Autumn Budget 2021

On 27 October, Chancellor Rishi Sunak delivered his third Budget along with the results of his Spending Review. Among the key business-related measures and spending commitments either announced or confirmed during his speech were:

  • A 50% business rates discount for companies in the retail, hospitality and leisure sectors, up to a maximum of £110,000
  • Business rates multiplier to be frozen in 2022/23 (equivalent to a tax cut worth £4.6bn over the next five years)
  • A new business rates relief designed to support companies investing in their premises
  • National Living Wage for individuals aged 23 and over to increase from £8.91 to £9.50 an hour from 1 April 2022
  • £3bn ‘skills revolution’ to fund education and training opportunities in support of government efforts to build a ‘high-wage economy’
  • An ‘infrastructure revolution’ including promised improvements to local roads that could result in more jobs across construction, transport and engineering
  • Planned reforms to Research and Development (R&D) tax reliefs for companies.

Business reaction

“The Chancellor has shown a genuine willingness to listen to business with measures that will get firms innovating and help the economy to grow. It takes several positive steps forward, but isn’t bold enough to deliver the high investment, high productivity economy the government seeks.”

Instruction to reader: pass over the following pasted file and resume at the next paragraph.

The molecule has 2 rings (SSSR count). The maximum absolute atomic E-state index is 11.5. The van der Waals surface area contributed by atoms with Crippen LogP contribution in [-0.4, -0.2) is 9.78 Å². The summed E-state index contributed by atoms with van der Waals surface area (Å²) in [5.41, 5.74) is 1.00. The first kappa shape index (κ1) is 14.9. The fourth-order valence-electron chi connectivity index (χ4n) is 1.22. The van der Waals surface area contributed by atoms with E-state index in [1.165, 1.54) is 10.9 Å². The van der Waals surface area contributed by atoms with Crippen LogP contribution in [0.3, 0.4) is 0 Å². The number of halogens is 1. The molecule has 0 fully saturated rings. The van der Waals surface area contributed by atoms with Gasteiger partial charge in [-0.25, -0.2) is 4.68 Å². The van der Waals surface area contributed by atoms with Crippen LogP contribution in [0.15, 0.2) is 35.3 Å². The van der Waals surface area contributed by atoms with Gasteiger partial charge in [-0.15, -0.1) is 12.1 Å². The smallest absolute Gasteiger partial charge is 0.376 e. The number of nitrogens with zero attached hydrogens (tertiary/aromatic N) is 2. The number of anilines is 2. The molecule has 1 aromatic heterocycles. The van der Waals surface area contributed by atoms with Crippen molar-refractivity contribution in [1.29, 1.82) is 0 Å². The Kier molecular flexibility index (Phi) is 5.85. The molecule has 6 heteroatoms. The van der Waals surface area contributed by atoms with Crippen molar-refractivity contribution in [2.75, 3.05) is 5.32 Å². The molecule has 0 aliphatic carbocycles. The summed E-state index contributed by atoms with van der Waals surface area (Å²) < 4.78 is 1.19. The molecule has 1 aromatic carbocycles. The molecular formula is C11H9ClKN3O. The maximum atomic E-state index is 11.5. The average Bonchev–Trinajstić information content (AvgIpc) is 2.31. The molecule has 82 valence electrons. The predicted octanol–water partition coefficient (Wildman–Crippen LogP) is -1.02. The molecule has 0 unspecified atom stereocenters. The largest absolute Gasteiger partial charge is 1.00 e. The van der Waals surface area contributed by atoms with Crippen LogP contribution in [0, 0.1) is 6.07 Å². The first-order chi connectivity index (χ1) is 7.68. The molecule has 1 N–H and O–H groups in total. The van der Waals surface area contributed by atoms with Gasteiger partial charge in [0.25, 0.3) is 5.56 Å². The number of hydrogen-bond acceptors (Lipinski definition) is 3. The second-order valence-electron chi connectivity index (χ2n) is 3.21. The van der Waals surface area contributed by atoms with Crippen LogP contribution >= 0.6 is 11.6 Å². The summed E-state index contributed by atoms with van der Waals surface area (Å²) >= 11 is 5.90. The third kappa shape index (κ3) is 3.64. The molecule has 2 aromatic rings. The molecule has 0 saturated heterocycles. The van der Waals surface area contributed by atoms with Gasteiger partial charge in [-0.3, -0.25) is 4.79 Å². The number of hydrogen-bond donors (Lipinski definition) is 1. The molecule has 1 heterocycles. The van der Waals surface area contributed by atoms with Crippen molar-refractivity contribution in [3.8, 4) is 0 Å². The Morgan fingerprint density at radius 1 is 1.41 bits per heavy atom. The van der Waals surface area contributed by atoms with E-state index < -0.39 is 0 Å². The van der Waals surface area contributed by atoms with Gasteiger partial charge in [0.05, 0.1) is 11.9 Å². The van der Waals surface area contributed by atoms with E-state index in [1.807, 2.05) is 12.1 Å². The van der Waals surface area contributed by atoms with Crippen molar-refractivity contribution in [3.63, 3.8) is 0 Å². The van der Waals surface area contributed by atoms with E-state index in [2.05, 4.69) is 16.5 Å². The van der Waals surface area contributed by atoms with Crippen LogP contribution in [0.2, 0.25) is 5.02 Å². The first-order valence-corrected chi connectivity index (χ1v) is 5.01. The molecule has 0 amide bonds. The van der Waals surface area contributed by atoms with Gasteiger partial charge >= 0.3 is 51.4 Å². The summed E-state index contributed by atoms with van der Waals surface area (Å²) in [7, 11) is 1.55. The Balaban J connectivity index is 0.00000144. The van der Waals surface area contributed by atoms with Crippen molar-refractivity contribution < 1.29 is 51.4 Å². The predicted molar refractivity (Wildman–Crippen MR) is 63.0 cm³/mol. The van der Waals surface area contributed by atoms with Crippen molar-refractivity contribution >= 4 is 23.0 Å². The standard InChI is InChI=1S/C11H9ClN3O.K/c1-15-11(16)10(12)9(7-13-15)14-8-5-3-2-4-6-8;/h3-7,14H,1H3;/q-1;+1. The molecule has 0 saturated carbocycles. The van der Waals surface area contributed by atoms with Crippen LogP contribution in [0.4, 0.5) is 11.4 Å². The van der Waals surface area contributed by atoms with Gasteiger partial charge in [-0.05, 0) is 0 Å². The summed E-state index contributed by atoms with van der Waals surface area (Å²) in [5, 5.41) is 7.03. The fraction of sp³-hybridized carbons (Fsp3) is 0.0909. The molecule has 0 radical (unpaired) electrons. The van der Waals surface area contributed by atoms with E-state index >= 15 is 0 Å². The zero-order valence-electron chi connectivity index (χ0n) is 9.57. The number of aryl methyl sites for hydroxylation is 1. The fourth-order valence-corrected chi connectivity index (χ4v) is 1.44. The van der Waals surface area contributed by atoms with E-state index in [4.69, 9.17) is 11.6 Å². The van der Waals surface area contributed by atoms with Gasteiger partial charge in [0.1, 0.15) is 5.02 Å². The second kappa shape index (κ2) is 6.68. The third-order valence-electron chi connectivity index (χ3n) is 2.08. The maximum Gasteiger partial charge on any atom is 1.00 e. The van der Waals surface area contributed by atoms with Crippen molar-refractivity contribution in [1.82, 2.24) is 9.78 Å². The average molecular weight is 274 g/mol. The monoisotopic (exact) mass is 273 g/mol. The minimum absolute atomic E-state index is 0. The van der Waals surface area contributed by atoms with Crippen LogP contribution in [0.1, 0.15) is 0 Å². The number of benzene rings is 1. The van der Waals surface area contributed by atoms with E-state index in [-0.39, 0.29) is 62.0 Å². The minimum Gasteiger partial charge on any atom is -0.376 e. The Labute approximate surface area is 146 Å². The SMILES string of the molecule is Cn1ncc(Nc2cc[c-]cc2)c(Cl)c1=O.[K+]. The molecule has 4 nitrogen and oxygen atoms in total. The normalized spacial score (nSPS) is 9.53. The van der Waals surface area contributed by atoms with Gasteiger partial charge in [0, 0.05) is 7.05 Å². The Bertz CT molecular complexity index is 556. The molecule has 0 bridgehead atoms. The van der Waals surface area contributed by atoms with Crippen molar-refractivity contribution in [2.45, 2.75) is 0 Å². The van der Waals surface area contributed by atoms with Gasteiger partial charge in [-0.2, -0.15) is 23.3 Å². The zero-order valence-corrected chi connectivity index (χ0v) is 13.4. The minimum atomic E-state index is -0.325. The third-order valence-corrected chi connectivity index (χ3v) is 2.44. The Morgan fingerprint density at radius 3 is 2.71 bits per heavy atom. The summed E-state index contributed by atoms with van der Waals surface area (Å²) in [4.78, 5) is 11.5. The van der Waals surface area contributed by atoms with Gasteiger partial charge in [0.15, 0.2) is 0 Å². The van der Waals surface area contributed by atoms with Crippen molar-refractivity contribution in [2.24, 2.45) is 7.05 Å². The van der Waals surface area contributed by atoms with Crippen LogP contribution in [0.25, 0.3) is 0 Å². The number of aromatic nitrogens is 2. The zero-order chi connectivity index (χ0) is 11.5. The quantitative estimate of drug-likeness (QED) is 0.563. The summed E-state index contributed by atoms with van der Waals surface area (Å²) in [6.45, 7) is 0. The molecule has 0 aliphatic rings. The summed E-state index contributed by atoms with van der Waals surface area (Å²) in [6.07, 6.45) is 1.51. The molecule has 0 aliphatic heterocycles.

Tony Danker, Director General of the Confederation of British Industry

“The crucial test for this Budget was whether it gave business the confidence to invest. The Chancellor’s business rates and R&D tax credit reforms are welcome but with hefty hikes in other taxation on the horizon, that may not be enough to convince business leaders to press go on their plans for growth.”

Kitty Ussher, Chief Economist at the Institute of Directors

“There is much to welcome in this Budget for business communities across the UK. The Chancellor has listened to Chambers’ long-standing calls for changes to the business rates system and this will be good news for many firms. However, these changes must be the start, rather than the end point of the reforms to this broken system.” 

Shevaun Haviland, Director-General of the British Chambers of Commerce

“This Budget has delivered some measures that should help to arrest the current decline in small business confidence. But, against a backdrop of spiralling costs, supply chain disruption and labour shortages, is there enough here to deliver the government’s vision for a low-tax, high-productivity economy? Unfortunately not.” 

Mike Cherry, National Chair of the Federation of Small Businesses

All details are correct at the time of writing (11 November 2021)